In one of the previous posts we have shown how to perform a test of independence among two variables by using the chi-square test. However, we have also said that the chi-square statistic only approximatively follows a chi-square distribution, which means that the chi-square test is only an approximation fo the independence test. While this approximation is acceptable for large amount of data, is starts falling short for small data samples. In this case, it is preferrable to use the Fisher exact test.

The Fisher exact test is, as the name says, exact and not approximate as long as the row and column totals are fixed. The mathematics behind, though, becomes quickly computationally prohibitive for large amount of data. The Fisher exact test fits well small data samples.

The null hypothesis in the Fisher test is again that two variable are independent.

Fisher observations were based on the contingency table. Fisher showed that the probability p of obtaining the observed set of values in the contingency table is given by a hypergeometric distribution and could be calculated accordingly (http://en.wikipedia.org/wiki/Fisher's_exact_test). This formula gives the

**exact**probability of observing this particular arrangement of data, assuming the given marginal totals and under the null hypothesis that the two variables are independent.

Fisher then showed that to generate a significance level for the test, we need to consider only those contingency table cases where the marginal totals are the same as in the observed contingency table and, among those cases, we need to consider only those tables like the current one or more extreme. Let's suppose that there are n such cases, the probability of each contingency table can be calculated by means of the hypergeometrical distribution, as p1, ... pn. The sum of such probabilities, sum(p), is taken as the statistic variable.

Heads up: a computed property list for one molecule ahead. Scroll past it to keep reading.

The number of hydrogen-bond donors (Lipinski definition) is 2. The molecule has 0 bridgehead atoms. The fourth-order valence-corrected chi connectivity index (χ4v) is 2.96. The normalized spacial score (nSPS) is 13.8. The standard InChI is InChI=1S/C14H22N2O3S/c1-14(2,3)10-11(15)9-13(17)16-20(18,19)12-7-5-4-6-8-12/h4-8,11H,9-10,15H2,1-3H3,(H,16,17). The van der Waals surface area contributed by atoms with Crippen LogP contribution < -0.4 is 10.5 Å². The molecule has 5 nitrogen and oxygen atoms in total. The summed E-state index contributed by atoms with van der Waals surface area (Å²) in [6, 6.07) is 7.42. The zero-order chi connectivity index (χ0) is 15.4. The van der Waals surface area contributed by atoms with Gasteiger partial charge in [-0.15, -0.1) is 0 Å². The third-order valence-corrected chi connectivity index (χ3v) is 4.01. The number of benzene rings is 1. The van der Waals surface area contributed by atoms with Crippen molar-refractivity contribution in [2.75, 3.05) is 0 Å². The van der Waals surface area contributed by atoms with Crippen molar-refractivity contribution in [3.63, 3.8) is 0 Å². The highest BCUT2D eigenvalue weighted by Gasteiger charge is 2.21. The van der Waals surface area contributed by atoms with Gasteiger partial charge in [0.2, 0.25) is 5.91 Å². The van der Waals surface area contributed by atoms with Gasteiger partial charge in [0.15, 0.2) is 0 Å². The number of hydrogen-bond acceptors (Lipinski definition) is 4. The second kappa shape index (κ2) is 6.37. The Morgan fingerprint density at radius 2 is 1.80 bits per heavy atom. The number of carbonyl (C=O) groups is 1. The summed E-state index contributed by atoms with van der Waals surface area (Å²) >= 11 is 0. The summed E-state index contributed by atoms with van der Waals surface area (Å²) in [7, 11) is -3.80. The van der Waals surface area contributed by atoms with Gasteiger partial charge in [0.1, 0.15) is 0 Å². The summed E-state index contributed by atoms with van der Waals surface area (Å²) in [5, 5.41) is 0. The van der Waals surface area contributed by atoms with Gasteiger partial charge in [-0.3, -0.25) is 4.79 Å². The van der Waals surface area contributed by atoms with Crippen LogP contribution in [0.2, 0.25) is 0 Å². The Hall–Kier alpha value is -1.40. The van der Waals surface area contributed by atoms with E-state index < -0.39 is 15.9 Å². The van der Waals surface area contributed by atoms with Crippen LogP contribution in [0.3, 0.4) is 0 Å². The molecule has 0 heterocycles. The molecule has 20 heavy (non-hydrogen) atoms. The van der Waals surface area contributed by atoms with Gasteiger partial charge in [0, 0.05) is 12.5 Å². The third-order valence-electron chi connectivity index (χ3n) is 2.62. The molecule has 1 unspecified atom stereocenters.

A low value of the sum(p) indicates that only a few more extreme configurations of the contingency table are possible and/or with very low probability and therefore the two variables can not be considered independent. Setting the threshold to 0.5, for example, allows us to reject the null hypothesis of statistical independence if sum(p) < 0.5.

If, to calculate sum(p), we consider the extreme configurations of the contingency table only in one direction, then we have a one-tail Fisher exact test. If we also consider the equally extreme configurations but in the opposite direction, then we have a two-tails Fisher exact test.

Let's now check the results of the "crosstab" node when applied to the adult data set of the UCI Machine Learning Repository, in particular to test the independence between "sex" and "income".

The "crosstab" node produces a "statistics table" containg mainly the chi-square values. The last cell of the statistics table contains the sum(p) value for the Fisher exact test (2 tails). In our case, sum(p) is 0 which allows us to refuse the null hypothesis of statstical independence between "sex" and "income". This is the same conclusion that we reached with chi-square test.